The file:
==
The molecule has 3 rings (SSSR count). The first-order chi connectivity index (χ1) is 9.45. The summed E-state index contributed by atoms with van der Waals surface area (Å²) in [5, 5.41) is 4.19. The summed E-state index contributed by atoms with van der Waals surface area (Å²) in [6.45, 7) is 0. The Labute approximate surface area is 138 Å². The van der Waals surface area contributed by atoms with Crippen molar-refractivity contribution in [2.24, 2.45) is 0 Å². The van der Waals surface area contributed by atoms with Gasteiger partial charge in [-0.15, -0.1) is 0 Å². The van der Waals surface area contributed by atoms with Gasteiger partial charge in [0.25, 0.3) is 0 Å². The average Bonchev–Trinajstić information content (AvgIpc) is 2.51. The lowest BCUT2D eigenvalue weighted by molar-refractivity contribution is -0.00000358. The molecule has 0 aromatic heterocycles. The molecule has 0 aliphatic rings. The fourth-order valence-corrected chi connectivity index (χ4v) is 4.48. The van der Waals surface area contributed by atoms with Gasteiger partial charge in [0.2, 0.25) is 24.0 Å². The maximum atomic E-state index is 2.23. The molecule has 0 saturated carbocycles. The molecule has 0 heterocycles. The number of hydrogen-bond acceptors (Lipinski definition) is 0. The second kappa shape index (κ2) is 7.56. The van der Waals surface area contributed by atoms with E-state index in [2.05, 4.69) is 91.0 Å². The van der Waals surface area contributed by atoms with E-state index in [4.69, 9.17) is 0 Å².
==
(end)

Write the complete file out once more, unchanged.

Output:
The molecule has 3 rings (SSSR count). The first-order chi connectivity index (χ1) is 9.45. The summed E-state index contributed by atoms with van der Waals surface area (Å²) in [5, 5.41) is 4.19. The summed E-state index contributed by atoms with van der Waals surface area (Å²) in [6.45, 7) is 0. The Labute approximate surface area is 138 Å². The van der Waals surface area contributed by atoms with Crippen molar-refractivity contribution in [2.24, 2.45) is 0 Å². The van der Waals surface area contributed by atoms with Gasteiger partial charge in [-0.15, -0.1) is 0 Å². The van der Waals surface area contributed by atoms with Gasteiger partial charge in [0.25, 0.3) is 0 Å². The average Bonchev–Trinajstić information content (AvgIpc) is 2.51. The lowest BCUT2D eigenvalue weighted by molar-refractivity contribution is -0.00000358. The molecule has 0 aromatic heterocycles. The molecule has 0 aliphatic rings. The fourth-order valence-corrected chi connectivity index (χ4v) is 4.48. The van der Waals surface area contributed by atoms with Gasteiger partial charge in [0.2, 0.25) is 24.0 Å². The maximum atomic E-state index is 2.23. The molecule has 0 saturated carbocycles. The molecule has 0 heterocycles. The number of hydrogen-bond acceptors (Lipinski definition) is 0. The second kappa shape index (κ2) is 7.56. The van der Waals surface area contributed by atoms with E-state index in [2.05, 4.69) is 91.0 Å². The van der Waals surface area contributed by atoms with E-state index in [4.69, 9.17) is 0 Å².